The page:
The style of worship on a Sunday morning at Chorlton Central Church is relaxed and - we hope - welcoming. We are not committed to a specific Liturgy or Order of Service; those leading worship are encouraged to plan the service to suit the themes or ideas which they are exploring.
A typical service will include
readings from the Bible
spoken prayers, and often the opportunity for silent prayer
Children's Church - this is led by CRB-checked Church members and provides age-appropriate activities in parallel with the latter part of the service; and for very small children we also provide a separate Creche with an audio link so that parents can listen to the service while their toddlers and babies play.
an address or meditation led by the person leading the service; this can range from a (fairly) formal sermon to a conversational meditation in which the congregation participate
Children are welcomed at our services, but we know that small children are likely to find parts of adult worship uninteresting. You can accompany your children or leave them to us, whichever suits you (and them) best.
Once a month on Sunday evenings we hold WorshipLab@CCC which is conducted in a more informal (and less predictable) participatory style.
We aim to make all our services and activities fully accessible to everyone; if we don't meet your needs please let us know at the time (by speaking to one of the Deacons) or by phone or email; we will take your feedback seriously and try to improve.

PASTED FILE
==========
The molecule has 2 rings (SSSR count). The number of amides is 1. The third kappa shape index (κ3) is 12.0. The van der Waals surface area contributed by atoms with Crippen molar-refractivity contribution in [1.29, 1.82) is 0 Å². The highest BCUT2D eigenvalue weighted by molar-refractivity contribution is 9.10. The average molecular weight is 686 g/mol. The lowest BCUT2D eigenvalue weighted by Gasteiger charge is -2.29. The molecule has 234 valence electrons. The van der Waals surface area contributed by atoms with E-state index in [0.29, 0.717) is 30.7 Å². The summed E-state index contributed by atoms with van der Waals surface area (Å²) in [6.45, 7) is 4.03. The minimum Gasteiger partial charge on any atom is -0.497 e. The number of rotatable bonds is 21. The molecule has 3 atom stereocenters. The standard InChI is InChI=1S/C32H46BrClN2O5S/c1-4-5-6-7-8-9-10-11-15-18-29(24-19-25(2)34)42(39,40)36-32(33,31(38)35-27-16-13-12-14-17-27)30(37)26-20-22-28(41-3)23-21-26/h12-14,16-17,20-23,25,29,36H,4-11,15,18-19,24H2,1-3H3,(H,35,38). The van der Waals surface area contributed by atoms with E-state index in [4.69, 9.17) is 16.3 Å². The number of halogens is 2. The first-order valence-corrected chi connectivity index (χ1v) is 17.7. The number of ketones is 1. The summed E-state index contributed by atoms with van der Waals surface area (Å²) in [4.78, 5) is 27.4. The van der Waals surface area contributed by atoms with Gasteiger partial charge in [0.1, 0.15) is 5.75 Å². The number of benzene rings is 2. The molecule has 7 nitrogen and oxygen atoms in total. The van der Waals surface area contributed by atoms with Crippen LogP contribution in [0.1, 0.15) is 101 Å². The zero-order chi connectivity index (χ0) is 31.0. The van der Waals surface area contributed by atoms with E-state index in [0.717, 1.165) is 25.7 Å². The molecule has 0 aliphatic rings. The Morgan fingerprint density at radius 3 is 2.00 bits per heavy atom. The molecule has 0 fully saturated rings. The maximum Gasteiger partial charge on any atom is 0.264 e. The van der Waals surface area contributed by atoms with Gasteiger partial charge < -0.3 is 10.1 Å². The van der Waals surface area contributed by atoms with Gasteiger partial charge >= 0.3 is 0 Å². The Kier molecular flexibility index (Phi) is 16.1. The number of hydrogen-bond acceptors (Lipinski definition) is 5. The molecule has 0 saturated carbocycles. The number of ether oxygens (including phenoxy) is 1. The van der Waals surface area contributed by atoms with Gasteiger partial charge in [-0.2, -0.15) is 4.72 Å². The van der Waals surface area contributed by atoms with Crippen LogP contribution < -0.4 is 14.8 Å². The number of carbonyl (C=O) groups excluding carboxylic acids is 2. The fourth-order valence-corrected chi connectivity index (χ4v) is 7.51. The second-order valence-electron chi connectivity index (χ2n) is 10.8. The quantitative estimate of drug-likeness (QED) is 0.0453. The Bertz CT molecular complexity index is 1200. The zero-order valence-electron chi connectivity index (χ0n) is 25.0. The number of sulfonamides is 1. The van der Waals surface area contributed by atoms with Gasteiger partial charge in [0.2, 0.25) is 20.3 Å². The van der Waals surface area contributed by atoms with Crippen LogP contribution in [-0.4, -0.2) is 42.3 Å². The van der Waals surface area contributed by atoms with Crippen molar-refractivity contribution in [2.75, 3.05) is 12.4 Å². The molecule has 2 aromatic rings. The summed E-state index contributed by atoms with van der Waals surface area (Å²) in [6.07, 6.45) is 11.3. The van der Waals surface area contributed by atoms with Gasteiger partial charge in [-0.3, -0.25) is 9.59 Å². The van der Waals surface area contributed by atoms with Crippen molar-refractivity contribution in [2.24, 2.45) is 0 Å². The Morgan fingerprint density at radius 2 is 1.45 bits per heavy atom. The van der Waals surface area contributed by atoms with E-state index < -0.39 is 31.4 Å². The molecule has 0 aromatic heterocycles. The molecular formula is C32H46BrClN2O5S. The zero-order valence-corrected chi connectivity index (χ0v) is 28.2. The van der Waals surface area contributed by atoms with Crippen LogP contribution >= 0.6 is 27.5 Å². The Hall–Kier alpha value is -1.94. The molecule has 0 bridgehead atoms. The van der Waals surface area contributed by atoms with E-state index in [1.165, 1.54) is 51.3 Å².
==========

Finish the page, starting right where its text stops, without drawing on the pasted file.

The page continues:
For details of forthcoming services follow this link
The music we use in worship comes from many sources. We use traditional English language hymns from all denominations. But we also use modern words and music, including those from the ecumenical Taize Community in France, and the Iona Community in Scotland.
We have benefited from the work of a number of gifted writers who have been members or ministers, and a number of their compositions - including some written specially for us - are included in our own compilation of worship material 'Life Together'. The other hymnbooks in use are 'Rejoice and Sing' (United Reformed Church); 'Baptist Praise and Worship' (Baptist Union) and 'Common Ground' (an ecumenical publication).
Words and music from the Taize Community emphasize the importance of prayer and meditiation in the Christian life
Those from the Iona Community express the Christian faith in contemporary language, often using Scots and English folk tunes. They also include hyms and songs from other Christian Churches in a wide range of countries, both in the original language and in translation.
Once a month we join in our Communion Service (referred to in other Christian traditions - with variations in both theology and content - as Mass, Eucharist or the Lord's Supper). In this service we remember Christ's last meal with his disciples before his arrest, trial and execution. Anyone attending the service is welcome to participate in this service or not, as you choose. The invitation is from Christ, not from the Church.
From time to time we hold services in the Taize tradition, 'Messy Church' and Cafe style.
We know that traditional styles of worship are not for all and we are working to develop forms of worship which engage and attract the whole community without throwing away what is valuable from the historic traditions of the non-conformist denominations.
revised 30 August 2016